There are only a select few musicians who were present at the iconic Woodstock festival back in 1969 that are still around to tell the tale. One such artist is Carlos Santana, the Latin-American virtuoso who has spent the last 50 years as one of the world’s most celebrated guitarists. With his band in tow, he went on to dominate the late 60s and early 70s with a trio of albums that are seen as classics of the psychedelic/ Chicano rock sub-genres. That version of the group went their separate ways at the start of the 70s, and the Santana band evolved throughout the years. It’s only now, some 40-plus years after their final recording, Santana III, in which the surviving members of the “classic” line-up have reconvened for the long- awaited Santana IV.
“We met at my rehearsal space in Las Vegas,” says Santana, when talking about playing with the musicians from his early days for the first time in decades. “It was just myself, Gregg [Rolie, keyboardist], Michael [Carabello, percussion], Michael [Shrieve, drums], Neal [Schon, guitar] and [percussionist] Karl Perazzo. When Neal arrived, we were already jamming. It felt right from the first note. We just came to have fun, and that was the vibe throughout the entire recording process. It was joyous to look into everyone’s eyes and see the passion and willingness. There are things in life that are just natural, and playing with this amazing group of musicians is one of them. We all fell right into the groove. Everyone had ideas and big ears, so it was all seamless.”
The concept for Santana IV was formulated some three years ago, when Carlos was approached by Schon and asked if he would be interested in the two recording and playing together again for old time’s sake. The story goes that Santana was up for it, on one condition: If Schon was coming back he was to bring the classic Santana line-up with him. From there, it was an on-and-off recording process that saw the album pieced together over the course of two years. “We all brought something to each song,” says Carlos on the writing process. “We all had some songs and ideas we had been developing and brought them into the project. Some worked immediately, others were just organic jams. Some were jams that we rearranged and added lyrics too that became incredible pieces or music. We all had our spices and ingredients to add to the stew. If someone had an idea we just went with it. It was very open.”
Joining the classic line-up of Santana in the recording of Santana IV were two key members from the modern-day inception of the group: the aforementioned Karl Perazzo and bassist Benny Rietveld, both of whom have been playing as a part of Santana since 1991. Despite the combination of members from different eras, Carlos ensured that their contributions to Santana IV were as vital as those of the classic-era members. “Benny and Karl brought a ferocious energy to this project,” he enthuses. They brought their own musical ideas and songs. Karl’s vocals are just incredible on ‘Yambu and Caminando,’ and his playing is sublime. Benny knows how to get inside the note. He and I wrote ‘Sueños’ together. I love what both bring to the table. They’re as big a part of this band as everyone else.”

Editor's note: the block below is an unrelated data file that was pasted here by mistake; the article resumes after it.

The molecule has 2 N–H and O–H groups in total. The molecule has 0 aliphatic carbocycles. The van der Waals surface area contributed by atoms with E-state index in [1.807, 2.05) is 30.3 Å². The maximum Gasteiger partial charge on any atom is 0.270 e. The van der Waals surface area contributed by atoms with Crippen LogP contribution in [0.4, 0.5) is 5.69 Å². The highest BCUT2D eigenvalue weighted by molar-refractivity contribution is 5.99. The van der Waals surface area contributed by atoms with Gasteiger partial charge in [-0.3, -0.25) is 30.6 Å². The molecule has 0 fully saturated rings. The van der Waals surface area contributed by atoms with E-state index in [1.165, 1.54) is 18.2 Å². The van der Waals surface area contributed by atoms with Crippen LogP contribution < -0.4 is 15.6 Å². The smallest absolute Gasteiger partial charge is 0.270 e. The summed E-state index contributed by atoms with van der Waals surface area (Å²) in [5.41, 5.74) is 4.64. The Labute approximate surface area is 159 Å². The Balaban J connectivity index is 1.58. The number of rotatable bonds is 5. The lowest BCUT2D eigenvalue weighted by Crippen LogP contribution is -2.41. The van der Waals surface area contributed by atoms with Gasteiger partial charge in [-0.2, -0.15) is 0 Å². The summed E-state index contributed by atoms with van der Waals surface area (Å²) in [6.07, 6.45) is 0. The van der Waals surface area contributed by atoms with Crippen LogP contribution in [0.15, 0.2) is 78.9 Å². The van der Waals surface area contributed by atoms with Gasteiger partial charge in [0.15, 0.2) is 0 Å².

Another special guest – and, indeed, the album’s sole guest vocalist – was Ronnie Isley of The Isley Brothers. Santana himself is quick to sing the praises of the man, who performs lead vocals on two tracks from Santana IV. “Ronnie Isley and the Isley Brothers are more important to me than the Statue of Liberty and the Golden Gate Bridge combined,” he says. “Their version of ‘Twist & Shout’ is part of the DNA of this country. When we completed ‘Freedom in Your Mind’ and ‘Love Makes the World Go Round’, I was hearing Ronnie. I asked the band if they were open to the collaboration, and they were. From there, it blossomed organically. I had been in touch with Ronnie for over a year after he came to see us backstage at one of our shows. I love his spirit!”
Although a bulk of the music of Santana is instrumental, the bandleader believes that there is something within the composition and the execution of each wordless song that manages to convey the story more than lyrics ever could. He points to ‘Samba Pa Ti’, a track from Santana’s 1970 LP Abraxas, as an example of this. “It’s a poem that came to me while watching a guy on the street, staggering around in the alleyway trying to play saxophone in the alley outside of my window,” Santana recalls. “He couldn’t make up his mind on whether he wanted to play his sax or take a drink from a bottle. He went to play, and then grabbed the bottle instead. I thought, ‘Man, this could be me.’ The verse, melody and music just came to me at once. I grabbed a pen and wrote the song. The process is different for every song, but there is always a story in the melodies. I am always telling a story when I play. It is part of conveying something real, honest, true and sincere in every note. That is what the music of Santana is about.”
Santana IV is out now via Cooking Vinyl Australia. For more details, head to santana.com.